process of rebalancing. It’s a necessary part, it’s an important
part, but it’s not the sole part.

“My expectation is what you’ll see at G20 is leaders discuss
and embrace that broad framework.

“When people look at this question they think about how you
judge what is successful. There is no single number that makes
sense for countries across time.

“What makes sense for a large commodity-exporting country or
a small open economy where trade is a multiple of GDP, what’s
appropriate for them isn’t appropriate for any of the major
countries. It’s very hard to reduce to very complicated question
to a single number or a single indicator.”


“We of course discussed external imbalances and currencies,
and the APEC finance ministers share the G20 nations’ basic
stance on those issues…

“The common foundation is being built for countries to
address external imbalances, whether they be current account
surplus or deficit, as well as stability of the global currency
system …

“We did not discuss numerical targets for reducing current
account imbalances. We share the basic recognition about what
needs to be done to correct external imbalances and the need for
multilateral cooperation.”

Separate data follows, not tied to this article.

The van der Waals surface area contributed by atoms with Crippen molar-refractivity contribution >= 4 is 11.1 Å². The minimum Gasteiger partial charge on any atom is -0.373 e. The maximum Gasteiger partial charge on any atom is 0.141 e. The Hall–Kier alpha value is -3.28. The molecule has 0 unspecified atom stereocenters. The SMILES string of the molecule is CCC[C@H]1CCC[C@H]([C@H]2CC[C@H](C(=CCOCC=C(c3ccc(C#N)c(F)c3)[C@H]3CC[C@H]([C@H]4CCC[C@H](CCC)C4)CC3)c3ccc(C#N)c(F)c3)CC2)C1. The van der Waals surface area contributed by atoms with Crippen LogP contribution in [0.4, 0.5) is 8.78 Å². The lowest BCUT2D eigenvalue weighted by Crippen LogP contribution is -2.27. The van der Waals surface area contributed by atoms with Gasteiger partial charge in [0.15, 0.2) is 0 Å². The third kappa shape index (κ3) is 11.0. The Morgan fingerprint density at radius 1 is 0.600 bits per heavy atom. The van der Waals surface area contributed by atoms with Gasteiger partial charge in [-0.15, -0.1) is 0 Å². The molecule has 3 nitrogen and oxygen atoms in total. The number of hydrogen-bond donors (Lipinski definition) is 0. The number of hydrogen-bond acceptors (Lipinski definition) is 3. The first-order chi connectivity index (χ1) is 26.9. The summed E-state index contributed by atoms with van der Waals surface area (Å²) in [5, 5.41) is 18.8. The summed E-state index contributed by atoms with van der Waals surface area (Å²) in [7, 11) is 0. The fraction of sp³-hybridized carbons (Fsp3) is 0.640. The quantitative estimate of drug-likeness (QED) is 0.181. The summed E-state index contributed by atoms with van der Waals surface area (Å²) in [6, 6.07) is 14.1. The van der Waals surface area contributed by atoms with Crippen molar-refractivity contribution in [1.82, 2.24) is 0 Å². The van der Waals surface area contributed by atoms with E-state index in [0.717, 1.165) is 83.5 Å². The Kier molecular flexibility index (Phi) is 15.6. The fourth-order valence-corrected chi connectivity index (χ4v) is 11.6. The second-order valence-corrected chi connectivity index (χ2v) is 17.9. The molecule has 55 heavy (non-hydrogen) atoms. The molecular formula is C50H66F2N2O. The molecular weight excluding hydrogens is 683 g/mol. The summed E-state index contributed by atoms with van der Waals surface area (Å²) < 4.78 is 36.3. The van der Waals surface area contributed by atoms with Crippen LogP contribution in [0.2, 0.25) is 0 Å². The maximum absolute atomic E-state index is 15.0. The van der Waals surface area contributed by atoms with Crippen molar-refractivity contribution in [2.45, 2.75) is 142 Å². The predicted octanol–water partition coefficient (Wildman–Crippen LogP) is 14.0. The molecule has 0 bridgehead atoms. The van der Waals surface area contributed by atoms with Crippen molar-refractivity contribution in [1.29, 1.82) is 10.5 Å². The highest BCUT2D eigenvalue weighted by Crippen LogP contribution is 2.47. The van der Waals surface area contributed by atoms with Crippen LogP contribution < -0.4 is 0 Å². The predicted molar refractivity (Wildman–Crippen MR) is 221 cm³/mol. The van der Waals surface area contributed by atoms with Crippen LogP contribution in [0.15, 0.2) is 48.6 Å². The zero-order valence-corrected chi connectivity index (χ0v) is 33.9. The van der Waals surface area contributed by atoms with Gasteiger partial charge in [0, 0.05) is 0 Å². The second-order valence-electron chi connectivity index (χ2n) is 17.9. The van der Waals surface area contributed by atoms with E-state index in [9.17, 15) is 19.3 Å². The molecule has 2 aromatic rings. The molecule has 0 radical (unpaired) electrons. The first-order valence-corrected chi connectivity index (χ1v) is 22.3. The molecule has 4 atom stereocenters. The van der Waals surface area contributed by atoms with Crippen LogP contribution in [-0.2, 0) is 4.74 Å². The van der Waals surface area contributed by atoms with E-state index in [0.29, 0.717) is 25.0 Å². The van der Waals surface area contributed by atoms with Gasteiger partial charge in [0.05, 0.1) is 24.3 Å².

“One of the themes of our discussion today was balance, and
that is that it isn’t just a question of some countries letting
their currencies become more flexible, but also there’s a concern
about devaluation by some actions that might be taken by certain

“There are concerns about policies that might be taken by
certain governments. There were discussions about quantitative
easing today… Those of us who have market currencies like
Canada are always concerned about currency issues.

“I think that the commitment made by China in June in advance
of the G20 summit in Toronto was stronger than the actions that
have been taken since then.

“Now, I expect that we will see more flexibility over time
and I hope that the flexibility accelerates.


“The ASEAN finance ministers did have a discussion about the
current account proposal that was put on the table by Secretary

“Our view is that constructive discussion among leading
economies is something we welcome as far as smaller emerging
markets are concerned. I don’t think the United States at any
point put any numerical targets to the concept.

“We raised the issue that exchange rate is not necessarily
the only tool that can be used to provide adjustment.

“It must be that trade protectionism is not used as a tool to
correct imbalances, and I think that’s a view that’s broadly
agreed by all members of APEC as well.”


Asked for his assessment of the APEC meeting: “I think it was
successful. It reinforced growing consensus about the path to
economic recovery, consensus around fiscal consolidation,
structural reform and flexible exchange rates, and consumption
growth in emerging markets and savings growth in developed
markets. What this discussion showed following on the G20 finance
ministers, there was not much dispute.”
(Compiled by Michael Watson)

HIGHLIGHTS-Key quotes from APEC finance ministers’ meeting